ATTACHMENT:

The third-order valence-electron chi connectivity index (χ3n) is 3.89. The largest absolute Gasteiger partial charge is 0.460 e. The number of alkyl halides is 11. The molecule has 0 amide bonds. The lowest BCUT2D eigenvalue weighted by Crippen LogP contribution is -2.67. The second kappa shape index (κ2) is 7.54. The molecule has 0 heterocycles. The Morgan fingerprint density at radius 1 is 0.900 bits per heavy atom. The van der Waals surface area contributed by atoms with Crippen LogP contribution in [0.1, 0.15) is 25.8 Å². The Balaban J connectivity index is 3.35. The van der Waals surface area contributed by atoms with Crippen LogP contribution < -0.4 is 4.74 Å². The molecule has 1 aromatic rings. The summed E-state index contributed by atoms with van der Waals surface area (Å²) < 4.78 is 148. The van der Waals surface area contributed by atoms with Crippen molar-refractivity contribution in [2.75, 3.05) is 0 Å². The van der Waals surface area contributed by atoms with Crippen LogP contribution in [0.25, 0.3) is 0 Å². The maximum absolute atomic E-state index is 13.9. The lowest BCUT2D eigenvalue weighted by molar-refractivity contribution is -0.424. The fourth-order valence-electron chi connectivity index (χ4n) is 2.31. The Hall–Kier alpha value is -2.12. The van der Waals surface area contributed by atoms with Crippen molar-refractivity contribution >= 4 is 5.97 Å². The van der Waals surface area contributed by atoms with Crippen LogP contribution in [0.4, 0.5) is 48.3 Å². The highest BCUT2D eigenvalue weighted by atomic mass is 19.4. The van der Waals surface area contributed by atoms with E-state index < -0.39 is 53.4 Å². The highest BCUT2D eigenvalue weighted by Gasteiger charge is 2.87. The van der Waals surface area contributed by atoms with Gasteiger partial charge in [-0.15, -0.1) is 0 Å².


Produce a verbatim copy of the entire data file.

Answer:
The third-order valence-electron chi connectivity index (χ3n) is 3.89. The largest absolute Gasteiger partial charge is 0.460 e. The number of alkyl halides is 11. The molecule has 0 amide bonds. The lowest BCUT2D eigenvalue weighted by Crippen LogP contribution is -2.67. The second kappa shape index (κ2) is 7.54. The molecule has 0 heterocycles. The Morgan fingerprint density at radius 1 is 0.900 bits per heavy atom. The van der Waals surface area contributed by atoms with Crippen LogP contribution in [0.1, 0.15) is 25.8 Å². The Balaban J connectivity index is 3.35. The van der Waals surface area contributed by atoms with Crippen LogP contribution < -0.4 is 4.74 Å². The molecule has 1 aromatic rings. The summed E-state index contributed by atoms with van der Waals surface area (Å²) < 4.78 is 148. The van der Waals surface area contributed by atoms with Crippen molar-refractivity contribution in [2.75, 3.05) is 0 Å². The van der Waals surface area contributed by atoms with Crippen LogP contribution in [0.25, 0.3) is 0 Å². The maximum absolute atomic E-state index is 13.9. The lowest BCUT2D eigenvalue weighted by molar-refractivity contribution is -0.424. The fourth-order valence-electron chi connectivity index (χ4n) is 2.31. The Hall–Kier alpha value is -2.12. The van der Waals surface area contributed by atoms with Crippen molar-refractivity contribution >= 4 is 5.97 Å². The van der Waals surface area contributed by atoms with Crippen LogP contribution in [0.4, 0.5) is 48.3 Å². The highest BCUT2D eigenvalue weighted by atomic mass is 19.4. The van der Waals surface area contributed by atoms with E-state index < -0.39 is 53.4 Å². The highest BCUT2D eigenvalue weighted by Gasteiger charge is 2.87. The van der Waals surface area contributed by atoms with Gasteiger partial charge in [-0.15, -0.1) is 0 Å².